Faced with condemnation from LSE Students’ Union, ‘Islamophobe’ Jaggi Vasudev apologises for calling Muslim student ‘Taliban’


Faced with growing outrage and strong condemnation from the LSE Students Union, self-proclaimed spiritual leader,  Jaggi Vasudev, also known as Sadhguru, has apologised to the Muslim student, who he called Taliban during a recent event in London.

Taking strong note of Jaggi’s Islamophobia, the LSE Students’ Union had condemned the controversial Indian spiritual leader’s attack on a Muslim a student. Its statement had read, “There have been reports that, subsequent to the event ‘Youth and Truth: Unplug with Sadhguru at LSESU, Sadhguru (Jaggi Vasudev) called a Muslim student at the LSE “a Talibani” and “Taliban”. The LSESU is deeply disappointed in Sadhguru’s comments and views them as Islamophobic. The LSESU confirms that such comments do not have a place on campus and are to be condemned. If the comments were made in jest, this does not lessen their impact – the words still offend. Such incidents, if not duly denounced, aggregate to create a culture where casual Islamophobia becomes acceptable and, as such, we implore Sadhguru to release a formal apology to the student body with regards to the statements made.”

Reacting to the strong protest, Jaggi released a small video apologising to the student, but not before he unsuccessfully justified the use of the word Taliban. He said that his use of the word Taliban was to refer to him as a passionate student.

In his video apology, Jaggi said, ” This small video clip of a private conversation, which has been mischievously edited, is unfortunate. I would like to tell all those concerned that the word ‘Taliban’ in Arabic means an ‘ardent student’, which Bilal definitely is, as also the other two students are. This term is always used in India in relation to someone who is over enthusiastic. It is in that context that I was joking with Bilal, it is very unfortunate that it has been projected this way.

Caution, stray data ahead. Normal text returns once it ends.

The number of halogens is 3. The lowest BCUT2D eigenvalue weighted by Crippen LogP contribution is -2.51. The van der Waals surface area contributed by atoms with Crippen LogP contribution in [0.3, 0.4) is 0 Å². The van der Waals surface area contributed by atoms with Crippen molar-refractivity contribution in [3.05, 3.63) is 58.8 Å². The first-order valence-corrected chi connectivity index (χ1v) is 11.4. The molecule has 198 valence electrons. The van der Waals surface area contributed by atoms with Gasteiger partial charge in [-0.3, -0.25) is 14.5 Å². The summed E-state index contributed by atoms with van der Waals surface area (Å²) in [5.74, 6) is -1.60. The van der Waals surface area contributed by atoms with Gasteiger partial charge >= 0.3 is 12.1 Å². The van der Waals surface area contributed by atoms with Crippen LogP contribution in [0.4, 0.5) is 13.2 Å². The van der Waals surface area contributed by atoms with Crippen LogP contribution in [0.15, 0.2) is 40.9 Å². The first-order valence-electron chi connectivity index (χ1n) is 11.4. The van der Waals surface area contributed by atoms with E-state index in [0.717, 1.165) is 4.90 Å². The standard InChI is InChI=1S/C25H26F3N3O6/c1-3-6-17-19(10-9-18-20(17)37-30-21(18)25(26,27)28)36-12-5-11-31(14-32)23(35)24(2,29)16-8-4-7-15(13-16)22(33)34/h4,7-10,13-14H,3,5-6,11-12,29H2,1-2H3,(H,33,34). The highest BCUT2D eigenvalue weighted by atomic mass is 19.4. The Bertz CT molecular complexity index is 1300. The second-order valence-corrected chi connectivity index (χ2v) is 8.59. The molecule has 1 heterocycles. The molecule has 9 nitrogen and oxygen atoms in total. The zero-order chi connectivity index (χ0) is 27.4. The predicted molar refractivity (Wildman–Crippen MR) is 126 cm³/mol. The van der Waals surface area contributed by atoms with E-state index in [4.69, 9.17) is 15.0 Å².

“If this has in anyway offended or insulted anybody, this was not the intent. This private conversation was mischievously edited, with what intent, I am unable to fathom. I wish to anyway apologise to the London School of Economics and the Students Union, if it offended any of you in some way. My gratitude to the London School of Economics and the Students Union for having organised this event.”

Contrary to Jaggi’s clarification, the LSE Students’ Union said that it firmly stood on its above stance and ‘deem the comments to be Islamophobic.’ “We do not believe the video was “mischievously edited” and have heard no reports supporting the common use of ‘Taliban’ in India as meaning over-enthusiastic,” the statement by the union read.

Lecturing Jaggi on the need to show grace and sensitivity on religious tolerance, the statement by the LSE Students’ Union read, “We believe that individuals who have many followers, hold power and status, and claim to promote tolerance, should be aware of and sensitive, to the political and extremist connotations attached to the word ‘Taliban’ in our current context. Casual Islamophobia such as this perpetuates the culture of misunderstanding and judgement. This is especially relevant given recent spates of terror against Muslims in Britain, New Zealand and around the world.”


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